Picking the wrong pocket can get a girl in trouble, and Kaia Steelflower – thief, assassin, sellsword – gets more than she bargained for with a barbarian to babysit, a princeling to fend off, and a debt to fulfill.
by Kathy Davie The Dance of Time by Eric Flint Series: Belisarius, 6 My rating: 5 of 5 stars The sixth and last…sigh…of the historical, military science fiction series, Belisarius. Yes, Flint and Drake did a lovely job of ending it…even though I still want to know what happens next. How long do the reforms last? How long does Photius and his bride survive? Do the Indian kingdoms persevere? Does the reformed Persian empire take hold? How does Washi go on? Be warned reader. Picking up each novel in this series, you will not be able to put it down until you have finished! Dance of Time revolves between our young Calopodius as he strives to seek purpose in his life now that he’s blind with his despising wife on her way to see him—wait’ll you see what she gets up to!—and the variety of major policy and cultural changes occurring across the known world: some accomplished ruthlessly with, I suspect, a nod to the Crusades of our own history while most are a result of clear, decent thinking—hoping for a forever but not expecting it. I guess this is what the entire series boils down to—decent people wanting to […]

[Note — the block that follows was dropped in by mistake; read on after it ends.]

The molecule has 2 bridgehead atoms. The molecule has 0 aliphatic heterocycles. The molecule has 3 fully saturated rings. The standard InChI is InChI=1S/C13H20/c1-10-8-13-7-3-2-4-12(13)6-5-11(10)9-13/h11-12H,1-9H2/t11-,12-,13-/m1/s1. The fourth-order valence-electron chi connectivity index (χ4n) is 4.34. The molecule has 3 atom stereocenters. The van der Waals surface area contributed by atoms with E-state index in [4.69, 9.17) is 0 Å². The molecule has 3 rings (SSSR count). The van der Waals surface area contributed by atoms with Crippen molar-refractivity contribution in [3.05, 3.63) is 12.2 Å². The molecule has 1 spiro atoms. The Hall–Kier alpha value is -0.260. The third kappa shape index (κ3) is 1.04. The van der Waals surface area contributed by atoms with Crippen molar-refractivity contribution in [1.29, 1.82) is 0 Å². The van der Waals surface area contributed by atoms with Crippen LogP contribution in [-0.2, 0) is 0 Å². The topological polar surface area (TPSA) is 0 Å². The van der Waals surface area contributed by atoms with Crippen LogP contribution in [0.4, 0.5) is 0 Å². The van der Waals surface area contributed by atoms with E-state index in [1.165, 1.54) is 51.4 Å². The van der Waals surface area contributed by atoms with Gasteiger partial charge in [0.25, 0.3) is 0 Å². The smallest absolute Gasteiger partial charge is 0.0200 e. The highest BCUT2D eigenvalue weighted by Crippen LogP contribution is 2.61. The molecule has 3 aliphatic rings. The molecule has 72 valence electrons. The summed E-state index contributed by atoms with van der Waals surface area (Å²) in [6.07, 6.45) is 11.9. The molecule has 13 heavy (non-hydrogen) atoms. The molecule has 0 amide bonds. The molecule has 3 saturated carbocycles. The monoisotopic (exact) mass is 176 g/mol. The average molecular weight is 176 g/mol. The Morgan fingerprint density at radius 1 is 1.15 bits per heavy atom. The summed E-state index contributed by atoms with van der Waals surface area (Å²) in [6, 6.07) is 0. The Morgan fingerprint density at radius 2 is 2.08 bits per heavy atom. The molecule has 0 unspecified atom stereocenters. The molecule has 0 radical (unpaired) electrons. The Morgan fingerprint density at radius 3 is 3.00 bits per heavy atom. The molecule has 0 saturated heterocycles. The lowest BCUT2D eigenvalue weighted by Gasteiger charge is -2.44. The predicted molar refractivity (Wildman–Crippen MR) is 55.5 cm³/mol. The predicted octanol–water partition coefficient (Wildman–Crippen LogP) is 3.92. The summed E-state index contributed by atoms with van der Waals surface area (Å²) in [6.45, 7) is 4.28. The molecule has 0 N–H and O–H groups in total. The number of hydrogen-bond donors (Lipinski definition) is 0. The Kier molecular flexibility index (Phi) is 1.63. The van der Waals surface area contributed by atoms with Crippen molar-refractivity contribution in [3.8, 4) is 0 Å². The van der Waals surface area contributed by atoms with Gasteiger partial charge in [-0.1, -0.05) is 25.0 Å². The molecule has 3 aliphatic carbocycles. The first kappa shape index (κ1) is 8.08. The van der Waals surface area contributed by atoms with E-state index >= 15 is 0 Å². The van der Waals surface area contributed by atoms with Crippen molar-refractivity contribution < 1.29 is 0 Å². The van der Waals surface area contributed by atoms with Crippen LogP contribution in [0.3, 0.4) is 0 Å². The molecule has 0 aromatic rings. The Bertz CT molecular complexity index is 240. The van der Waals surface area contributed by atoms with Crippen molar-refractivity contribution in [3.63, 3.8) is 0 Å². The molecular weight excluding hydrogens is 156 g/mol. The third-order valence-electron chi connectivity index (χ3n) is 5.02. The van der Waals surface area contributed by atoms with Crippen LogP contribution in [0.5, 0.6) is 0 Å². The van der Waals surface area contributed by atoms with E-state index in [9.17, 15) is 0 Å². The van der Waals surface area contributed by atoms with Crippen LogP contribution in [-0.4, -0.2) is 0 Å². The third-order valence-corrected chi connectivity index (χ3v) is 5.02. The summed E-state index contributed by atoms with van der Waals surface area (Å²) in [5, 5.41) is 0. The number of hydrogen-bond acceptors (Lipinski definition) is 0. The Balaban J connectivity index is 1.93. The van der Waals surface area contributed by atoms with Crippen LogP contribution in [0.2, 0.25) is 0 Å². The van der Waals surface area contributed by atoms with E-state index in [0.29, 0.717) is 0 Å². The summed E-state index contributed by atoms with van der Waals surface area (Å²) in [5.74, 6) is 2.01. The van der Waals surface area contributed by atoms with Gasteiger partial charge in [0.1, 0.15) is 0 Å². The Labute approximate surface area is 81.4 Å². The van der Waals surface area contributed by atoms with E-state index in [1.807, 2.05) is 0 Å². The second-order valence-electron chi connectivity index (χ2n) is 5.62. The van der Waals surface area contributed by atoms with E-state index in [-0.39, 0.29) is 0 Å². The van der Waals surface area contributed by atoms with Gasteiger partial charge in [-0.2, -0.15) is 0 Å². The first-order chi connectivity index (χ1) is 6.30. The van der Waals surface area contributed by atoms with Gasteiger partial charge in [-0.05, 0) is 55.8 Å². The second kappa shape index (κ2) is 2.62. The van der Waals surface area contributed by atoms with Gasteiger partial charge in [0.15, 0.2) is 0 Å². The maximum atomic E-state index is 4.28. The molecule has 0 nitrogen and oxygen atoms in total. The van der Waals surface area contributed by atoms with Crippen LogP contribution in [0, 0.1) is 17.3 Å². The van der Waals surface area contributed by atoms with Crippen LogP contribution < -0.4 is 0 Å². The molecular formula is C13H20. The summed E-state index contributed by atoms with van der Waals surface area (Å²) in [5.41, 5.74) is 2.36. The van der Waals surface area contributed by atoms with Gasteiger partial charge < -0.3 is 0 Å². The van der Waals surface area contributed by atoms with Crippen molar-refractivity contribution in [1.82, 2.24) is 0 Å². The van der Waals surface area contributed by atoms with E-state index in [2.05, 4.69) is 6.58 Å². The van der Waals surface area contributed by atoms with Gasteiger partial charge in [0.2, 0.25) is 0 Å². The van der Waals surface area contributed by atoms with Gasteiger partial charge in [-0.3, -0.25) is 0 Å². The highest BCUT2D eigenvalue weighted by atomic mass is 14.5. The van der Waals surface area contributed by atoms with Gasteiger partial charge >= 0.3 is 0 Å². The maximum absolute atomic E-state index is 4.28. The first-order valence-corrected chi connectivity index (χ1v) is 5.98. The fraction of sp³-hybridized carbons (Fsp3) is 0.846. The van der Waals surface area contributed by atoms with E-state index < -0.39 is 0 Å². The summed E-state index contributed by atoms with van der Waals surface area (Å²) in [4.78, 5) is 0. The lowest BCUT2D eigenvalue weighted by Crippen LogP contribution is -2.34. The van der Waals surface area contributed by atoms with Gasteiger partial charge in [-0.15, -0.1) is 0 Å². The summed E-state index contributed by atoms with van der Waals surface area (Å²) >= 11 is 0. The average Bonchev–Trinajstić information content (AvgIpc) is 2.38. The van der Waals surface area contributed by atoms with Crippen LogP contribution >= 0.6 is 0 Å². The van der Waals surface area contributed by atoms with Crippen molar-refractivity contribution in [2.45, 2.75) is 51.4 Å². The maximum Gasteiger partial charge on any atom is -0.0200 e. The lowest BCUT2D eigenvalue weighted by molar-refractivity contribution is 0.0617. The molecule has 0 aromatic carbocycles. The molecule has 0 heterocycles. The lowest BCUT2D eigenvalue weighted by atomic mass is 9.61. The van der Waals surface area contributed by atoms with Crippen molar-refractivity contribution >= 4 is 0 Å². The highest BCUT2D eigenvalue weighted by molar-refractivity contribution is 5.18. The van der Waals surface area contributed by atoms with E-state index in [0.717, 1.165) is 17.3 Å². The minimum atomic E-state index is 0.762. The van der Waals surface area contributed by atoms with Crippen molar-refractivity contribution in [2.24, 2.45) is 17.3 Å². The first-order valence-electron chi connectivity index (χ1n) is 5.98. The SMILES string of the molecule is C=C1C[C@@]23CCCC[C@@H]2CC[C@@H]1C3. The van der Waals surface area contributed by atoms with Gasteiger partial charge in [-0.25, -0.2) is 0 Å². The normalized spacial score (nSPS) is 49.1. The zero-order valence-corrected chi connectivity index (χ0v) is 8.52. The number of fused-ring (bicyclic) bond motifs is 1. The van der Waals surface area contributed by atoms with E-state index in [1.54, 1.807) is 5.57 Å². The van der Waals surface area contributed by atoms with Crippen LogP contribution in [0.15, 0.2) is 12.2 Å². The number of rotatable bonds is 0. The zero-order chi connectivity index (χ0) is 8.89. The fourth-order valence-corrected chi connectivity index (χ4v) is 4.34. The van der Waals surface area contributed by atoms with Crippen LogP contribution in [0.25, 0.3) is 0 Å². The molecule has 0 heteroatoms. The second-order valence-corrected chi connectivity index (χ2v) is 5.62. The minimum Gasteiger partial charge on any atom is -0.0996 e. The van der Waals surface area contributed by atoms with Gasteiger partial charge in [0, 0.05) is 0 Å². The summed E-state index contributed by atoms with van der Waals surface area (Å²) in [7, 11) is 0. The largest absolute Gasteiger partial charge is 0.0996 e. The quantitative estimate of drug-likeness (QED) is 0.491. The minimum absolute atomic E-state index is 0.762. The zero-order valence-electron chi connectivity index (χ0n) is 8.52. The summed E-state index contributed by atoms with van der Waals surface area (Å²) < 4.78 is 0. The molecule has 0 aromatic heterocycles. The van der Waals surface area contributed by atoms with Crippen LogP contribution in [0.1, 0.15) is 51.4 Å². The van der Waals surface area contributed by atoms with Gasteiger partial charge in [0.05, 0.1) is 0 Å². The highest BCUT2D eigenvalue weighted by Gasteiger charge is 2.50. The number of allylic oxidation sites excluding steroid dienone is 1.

The Tide of Victory by Eric Flint Series: Belisarius, 5 My rating: 5 of 5 stars Fifth in the histo-military sci-fi series, Belisarius, Tide of Victory starts right off forcing you to teeter back and forth! What is Narses playing at? Whose side is the traitor on? I have thoroughly enjoyed the behind-the-scenes action between rulers. What a treat to get something accomplished while we get to thumb our noses at the politicos! Woohoo!! Lots of weddings, new kingdoms rising, reforms in the Persian empire. Justinian comes into his own with his gadgets as he helps Belisarius and Antonina thwart Theodora. A change of heart for Lord Damodred and Rana Sanga. Betrayal with a twist. Tragedy with the unnecessary death of a well-loved character—I think I cried for two days! Dammit, Flint and Drake, he didn’t have to die!! Oh yeah, you made good use of it eventually, but dammit…it was so unnecessary. All of this interspersed with strategies and battles by land and sea. Fascinating to read of more-modern type weapons being deployed in a less-modern time. View all my reviews
Caveat Emptor by Ruth Downie Series: Gaius Petreius Ruso, 4 My rating: 3 of 5 stars Fourth in the Gaius Petreius Ruso Roman mystery series—the series keeps changing with more of a government and politics air than military in this installment. Caveat Emptor begins oddly. I feel as though I’ve missed a story as, previously in Persona Non Grata, we’re left believing Ruso and Tilla are off to Rome to track down stolen money instead, it’s two years later and Ruso and Tilla are married, Ruso is unemployed, and, for some reason, they’re sailing back to Britain (mostly for Tilla’s sake I think as both are fed up with people’s prejudiced reactions to Tilla the Barbarian). It does make for some fascinating asides from Tilla as she comments on the differences between living in Britain and Gaul. Well, the two of them end up in Londinium crashing with Valens who is no longer martially employed but is having marital problems. Ruso’s investigative side is called upon with some blackmail from Metellus and Ruso is off to Verulamium (today’s St. Albans) to investigate the death of a tax collector and the missing taxes. This particular story includes an interesting bit of […]